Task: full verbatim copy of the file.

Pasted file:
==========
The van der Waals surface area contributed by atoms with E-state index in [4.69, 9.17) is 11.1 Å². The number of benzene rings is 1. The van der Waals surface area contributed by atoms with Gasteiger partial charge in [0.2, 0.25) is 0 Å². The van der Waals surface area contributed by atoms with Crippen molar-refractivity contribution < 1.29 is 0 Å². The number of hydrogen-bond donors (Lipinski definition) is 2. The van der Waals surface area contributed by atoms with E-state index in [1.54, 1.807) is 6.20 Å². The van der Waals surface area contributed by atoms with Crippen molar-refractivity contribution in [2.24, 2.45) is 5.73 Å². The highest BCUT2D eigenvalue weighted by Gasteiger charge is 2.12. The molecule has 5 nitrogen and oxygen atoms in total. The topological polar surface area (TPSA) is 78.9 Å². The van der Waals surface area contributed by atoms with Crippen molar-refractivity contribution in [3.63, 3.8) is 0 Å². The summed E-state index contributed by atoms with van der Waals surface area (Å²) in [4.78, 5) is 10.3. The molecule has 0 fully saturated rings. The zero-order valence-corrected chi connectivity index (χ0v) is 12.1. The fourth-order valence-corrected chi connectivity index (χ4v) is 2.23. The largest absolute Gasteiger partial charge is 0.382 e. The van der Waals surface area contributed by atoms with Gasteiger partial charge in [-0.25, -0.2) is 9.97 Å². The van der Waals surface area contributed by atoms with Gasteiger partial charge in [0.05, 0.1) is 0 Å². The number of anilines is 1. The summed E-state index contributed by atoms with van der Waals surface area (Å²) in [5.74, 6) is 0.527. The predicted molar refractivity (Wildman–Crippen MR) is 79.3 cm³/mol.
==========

The van der Waals surface area contributed by atoms with E-state index in [4.69, 9.17) is 11.1 Å². The number of benzene rings is 1. The van der Waals surface area contributed by atoms with Gasteiger partial charge in [0.2, 0.25) is 0 Å². The van der Waals surface area contributed by atoms with Crippen molar-refractivity contribution < 1.29 is 0 Å². The number of hydrogen-bond donors (Lipinski definition) is 2. The van der Waals surface area contributed by atoms with E-state index in [1.54, 1.807) is 6.20 Å². The van der Waals surface area contributed by atoms with Crippen molar-refractivity contribution in [2.24, 2.45) is 5.73 Å². The highest BCUT2D eigenvalue weighted by Gasteiger charge is 2.12. The molecule has 5 nitrogen and oxygen atoms in total. The topological polar surface area (TPSA) is 78.9 Å². The van der Waals surface area contributed by atoms with Crippen molar-refractivity contribution in [3.63, 3.8) is 0 Å². The summed E-state index contributed by atoms with van der Waals surface area (Å²) in [4.78, 5) is 10.3. The molecule has 0 fully saturated rings. The zero-order valence-corrected chi connectivity index (χ0v) is 12.1. The fourth-order valence-corrected chi connectivity index (χ4v) is 2.23. The largest absolute Gasteiger partial charge is 0.382 e. The van der Waals surface area contributed by atoms with Gasteiger partial charge in [-0.25, -0.2) is 9.97 Å². The van der Waals surface area contributed by atoms with Gasteiger partial charge in [0.05, 0.1) is 0 Å². The number of anilines is 1. The summed E-state index contributed by atoms with van der Waals surface area (Å²) in [5.74, 6) is 0.527. The predicted molar refractivity (Wildman–Crippen MR) is 79.3 cm³/mol.